Source Newsroom: Indiana University of Pennsylvania
Newswise — INDIANA, Pa. -- According to an Indiana University of Pennsylvania speech language pathologist, the southern drawl and Pittsburgh’s famous “yunz” may, very soon, be gone.
IUP speech language professor Dr. Shari Robertson maintains that as time marches on, dialects will homogenize. She points out that in the eastern United States, there are many dialects, but in the West, the dialectical maps are large, covering vast amounts of geography. She said there is not a vast difference between how people in Montana speak compared to how people in Wyoming speak.
Dr. Robertson believes the dialects in Pennsylvania formed largely because of the region’s topography: Immigrants tended to travel to the western part of the state to seek opportunity and then settled atop ridges and into deep valleys, where versions of American English developed and stuck—like a jagger (that’s Western Pennsylvanian for thorn).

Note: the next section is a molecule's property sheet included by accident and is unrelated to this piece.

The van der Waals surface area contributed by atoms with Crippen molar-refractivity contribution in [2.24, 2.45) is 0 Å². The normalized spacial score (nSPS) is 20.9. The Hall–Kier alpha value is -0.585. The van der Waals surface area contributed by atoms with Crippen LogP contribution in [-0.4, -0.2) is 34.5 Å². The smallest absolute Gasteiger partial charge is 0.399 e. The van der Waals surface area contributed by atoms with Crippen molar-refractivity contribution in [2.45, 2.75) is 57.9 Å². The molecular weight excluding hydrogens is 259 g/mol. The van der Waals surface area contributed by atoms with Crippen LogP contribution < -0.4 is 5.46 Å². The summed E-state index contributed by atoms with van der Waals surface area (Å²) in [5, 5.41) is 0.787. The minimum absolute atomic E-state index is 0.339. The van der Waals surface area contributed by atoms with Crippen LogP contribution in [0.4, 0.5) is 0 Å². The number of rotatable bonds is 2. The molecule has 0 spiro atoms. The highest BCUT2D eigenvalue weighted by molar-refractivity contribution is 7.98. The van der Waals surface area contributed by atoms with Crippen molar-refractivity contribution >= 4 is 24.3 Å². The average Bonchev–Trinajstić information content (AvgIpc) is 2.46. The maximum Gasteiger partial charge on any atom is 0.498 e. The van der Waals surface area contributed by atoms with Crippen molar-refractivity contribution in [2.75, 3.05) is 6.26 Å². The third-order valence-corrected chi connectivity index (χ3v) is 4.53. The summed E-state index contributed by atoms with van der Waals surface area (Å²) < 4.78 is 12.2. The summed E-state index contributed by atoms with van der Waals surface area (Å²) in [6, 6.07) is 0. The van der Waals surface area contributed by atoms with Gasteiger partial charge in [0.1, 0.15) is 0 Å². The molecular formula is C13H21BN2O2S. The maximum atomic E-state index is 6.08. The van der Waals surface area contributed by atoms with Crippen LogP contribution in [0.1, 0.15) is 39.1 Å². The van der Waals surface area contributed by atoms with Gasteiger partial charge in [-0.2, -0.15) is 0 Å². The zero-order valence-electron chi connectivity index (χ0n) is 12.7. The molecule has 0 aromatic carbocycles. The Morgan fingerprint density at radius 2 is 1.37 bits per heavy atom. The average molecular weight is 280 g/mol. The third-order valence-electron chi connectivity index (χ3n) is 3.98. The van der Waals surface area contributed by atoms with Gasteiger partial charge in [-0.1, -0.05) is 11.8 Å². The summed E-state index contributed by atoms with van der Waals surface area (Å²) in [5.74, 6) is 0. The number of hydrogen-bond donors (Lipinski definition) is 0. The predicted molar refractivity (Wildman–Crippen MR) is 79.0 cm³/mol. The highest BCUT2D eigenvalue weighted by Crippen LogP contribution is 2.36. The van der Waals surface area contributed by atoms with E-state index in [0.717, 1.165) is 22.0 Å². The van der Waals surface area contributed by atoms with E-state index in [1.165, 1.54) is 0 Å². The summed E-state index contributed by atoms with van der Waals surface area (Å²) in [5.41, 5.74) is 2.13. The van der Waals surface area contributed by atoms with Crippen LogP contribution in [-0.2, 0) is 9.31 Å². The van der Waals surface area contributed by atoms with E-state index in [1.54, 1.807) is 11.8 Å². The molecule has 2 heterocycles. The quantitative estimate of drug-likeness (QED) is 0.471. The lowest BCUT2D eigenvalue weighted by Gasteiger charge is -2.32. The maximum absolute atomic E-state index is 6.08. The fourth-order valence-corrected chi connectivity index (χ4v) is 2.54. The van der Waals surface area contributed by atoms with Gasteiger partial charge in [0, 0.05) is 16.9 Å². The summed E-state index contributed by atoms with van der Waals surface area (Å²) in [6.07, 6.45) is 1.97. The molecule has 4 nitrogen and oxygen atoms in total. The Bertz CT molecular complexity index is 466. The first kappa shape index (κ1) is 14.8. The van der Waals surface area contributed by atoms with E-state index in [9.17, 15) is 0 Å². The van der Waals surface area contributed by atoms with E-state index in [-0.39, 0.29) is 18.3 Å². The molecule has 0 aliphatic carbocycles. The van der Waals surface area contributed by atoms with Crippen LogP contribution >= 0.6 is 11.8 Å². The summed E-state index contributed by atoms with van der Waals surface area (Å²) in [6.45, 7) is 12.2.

“There’s been quite a bit of research on this. Many of the people who originally settled here were not literate. So all language was passed on verbally, and there was not a written standard to go back to. And so that’s why some of the interesting pronunciations have stayed—because language was passed on orally,” Robertson said.
“By the time they got to the West, people were pretty melted in the melting pot,” she continued. “Some researchers will tell you that all dialects are disappearing. Others will tell you that people hold onto them out of pride. Television, radio, all of the communications we have now are now mostly oral, so we hear it and it’s causing some change. Mostly mobility and travel are causing change.”